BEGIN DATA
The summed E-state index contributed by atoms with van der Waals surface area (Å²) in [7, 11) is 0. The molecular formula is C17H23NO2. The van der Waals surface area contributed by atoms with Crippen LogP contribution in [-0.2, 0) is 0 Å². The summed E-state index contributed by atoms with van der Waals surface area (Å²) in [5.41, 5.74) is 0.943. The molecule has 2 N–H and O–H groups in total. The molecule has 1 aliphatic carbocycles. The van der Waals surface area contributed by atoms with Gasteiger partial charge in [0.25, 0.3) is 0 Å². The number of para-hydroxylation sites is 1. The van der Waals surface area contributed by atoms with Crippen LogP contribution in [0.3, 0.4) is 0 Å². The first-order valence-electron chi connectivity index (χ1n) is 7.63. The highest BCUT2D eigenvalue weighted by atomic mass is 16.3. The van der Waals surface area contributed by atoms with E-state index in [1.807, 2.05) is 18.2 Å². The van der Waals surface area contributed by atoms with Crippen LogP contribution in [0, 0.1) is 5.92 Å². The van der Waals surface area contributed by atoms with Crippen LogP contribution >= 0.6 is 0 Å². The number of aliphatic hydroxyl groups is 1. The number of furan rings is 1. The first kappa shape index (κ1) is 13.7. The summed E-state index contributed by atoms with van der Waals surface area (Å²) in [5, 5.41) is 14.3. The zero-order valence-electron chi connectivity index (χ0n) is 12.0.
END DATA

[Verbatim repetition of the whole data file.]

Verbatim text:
The summed E-state index contributed by atoms with van der Waals surface area (Å²) in [7, 11) is 0. The molecular formula is C17H23NO2. The van der Waals surface area contributed by atoms with Crippen LogP contribution in [-0.2, 0) is 0 Å². The summed E-state index contributed by atoms with van der Waals surface area (Å²) in [5.41, 5.74) is 0.943. The molecule has 2 N–H and O–H groups in total. The molecule has 1 aliphatic carbocycles. The van der Waals surface area contributed by atoms with Gasteiger partial charge in [0.25, 0.3) is 0 Å². The number of para-hydroxylation sites is 1. The van der Waals surface area contributed by atoms with Crippen LogP contribution in [0.3, 0.4) is 0 Å². The first-order valence-electron chi connectivity index (χ1n) is 7.63. The highest BCUT2D eigenvalue weighted by atomic mass is 16.3. The van der Waals surface area contributed by atoms with E-state index in [1.807, 2.05) is 18.2 Å². The van der Waals surface area contributed by atoms with Crippen LogP contribution in [0, 0.1) is 5.92 Å². The van der Waals surface area contributed by atoms with Crippen LogP contribution >= 0.6 is 0 Å². The number of aliphatic hydroxyl groups is 1. The number of furan rings is 1. The first kappa shape index (κ1) is 13.7. The summed E-state index contributed by atoms with van der Waals surface area (Å²) in [5, 5.41) is 14.3. The zero-order valence-electron chi connectivity index (χ0n) is 12.0.